Only through socialism will we ever find true liberation. So I urge you all to join the Socialist Party today, if you haven't already, and be part of a movement to make a positive difference in the world.
Women's Lives Matter was launched at Huddersfield University at a meeting with the Feminist Society. The Feminist Society explained that women bore the greatest brunt of austerity cuts - from Univerisal Credit to the closure of Sure Start centres. Huddersfield's female-only homeless shelter closed last year.
Domestic violence survivor Sophie gave a moving recollection of her struggle. She found few options for where to flee. Many were moved to tears and she received rapturous applause.
We circulated whe Women's Lives Matter petition to pressure John McDonnell to guarantee a future Labour government will top-up reserves and underwrite borrowing that any Labour council uses to refuse to implement cuts.
The meeting wrapped up with an appeal for volunteers to form a campaign committee. An organising meeting will plan the next steps. The work has only just begun for this determined group of people.
The Socialist Party called for the council to fund domestic violence services and affordable housing on our city centre protest. Our demands mirrored those put forward by Manchester Reclaim the Night a few weeks ago.
Manchester City Council don't fund any refuge services, relying on charities to provide this vital lifeline. Given the millions of pounds the council has in reserves, we call on them to stop the cuts and fund services like women's refuges.
The Socialist Party campaigned against Universal Credit on International Women's Day. We explained how it can trap women in abusive relationships and is an assault on many ordinary people's living conditions.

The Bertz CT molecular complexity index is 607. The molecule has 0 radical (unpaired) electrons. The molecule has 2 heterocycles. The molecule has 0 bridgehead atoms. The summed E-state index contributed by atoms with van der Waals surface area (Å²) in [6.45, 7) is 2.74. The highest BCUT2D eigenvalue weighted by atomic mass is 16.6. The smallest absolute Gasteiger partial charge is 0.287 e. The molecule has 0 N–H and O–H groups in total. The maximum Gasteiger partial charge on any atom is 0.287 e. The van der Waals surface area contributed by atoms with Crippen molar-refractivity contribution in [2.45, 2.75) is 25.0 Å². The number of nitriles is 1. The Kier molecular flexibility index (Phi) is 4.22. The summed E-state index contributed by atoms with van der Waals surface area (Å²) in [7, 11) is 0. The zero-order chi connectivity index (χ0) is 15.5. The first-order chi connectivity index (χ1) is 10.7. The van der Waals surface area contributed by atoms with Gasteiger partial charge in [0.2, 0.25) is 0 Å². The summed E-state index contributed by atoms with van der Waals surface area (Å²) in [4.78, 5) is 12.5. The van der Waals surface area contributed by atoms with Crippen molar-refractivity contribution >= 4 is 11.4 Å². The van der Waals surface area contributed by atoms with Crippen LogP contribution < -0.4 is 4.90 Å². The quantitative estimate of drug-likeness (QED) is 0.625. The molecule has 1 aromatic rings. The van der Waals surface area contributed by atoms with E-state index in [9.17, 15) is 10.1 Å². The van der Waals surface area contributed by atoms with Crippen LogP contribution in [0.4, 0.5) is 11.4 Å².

At our public meeting, there were people from Cardiff and Caerphilly, and new faces too. Beth Webster reported on the strike for women's rights in the Spanish state. Guest speaker Julia Leonard, from Hillingdon Socialist Party, spoke about the role Socialist Party members play in Women's Lives Matter.
Sheffield Hallam Socialist Students campaigned against cuts to maternity services in South Yorkshire alongside attempts by the National Union of Students to defund its campaigns and staff for both international and trans students. It was a huge success, but the campaign cannot stop there!
At an International Women's Day event, the Socialist Party raised the demand for a no-cuts budget to defend domestic violence services and women's refuges. We promoted our public meeting on the issue. We were the only group to raise this demand.
In the Socialist Party, we link austerity with other issues that affect women. And unite the fight for women's liberation with the fight for socialism. We met women who had experienced domestic violence. They liked our ideas, because they knew first-hand the devastating effect of austerity on women's lives.
This version of this article was first posted on the Socialist Party website on 12 March 2019 and may vary slightly from the version subsequently printed in The Socialist.
Phone our national office on 020 8988 8777
Locate your nearest Socialist Party branch Text your name and postcode to 07761 818 206
Regional Socialist Party organisers:
Eastern: 0798 202 1969
East Mids: 0773 797 8057
London: 020 8988 8786
North East: 0784 114 4890
North West 07954 376 096
South East: 020 8988 8777
South West: 07759 796 478
Southern: 07833 681910
Wales: 07935 391 947
West Mids: 02476 555 620
Yorkshire: 0114 264 6551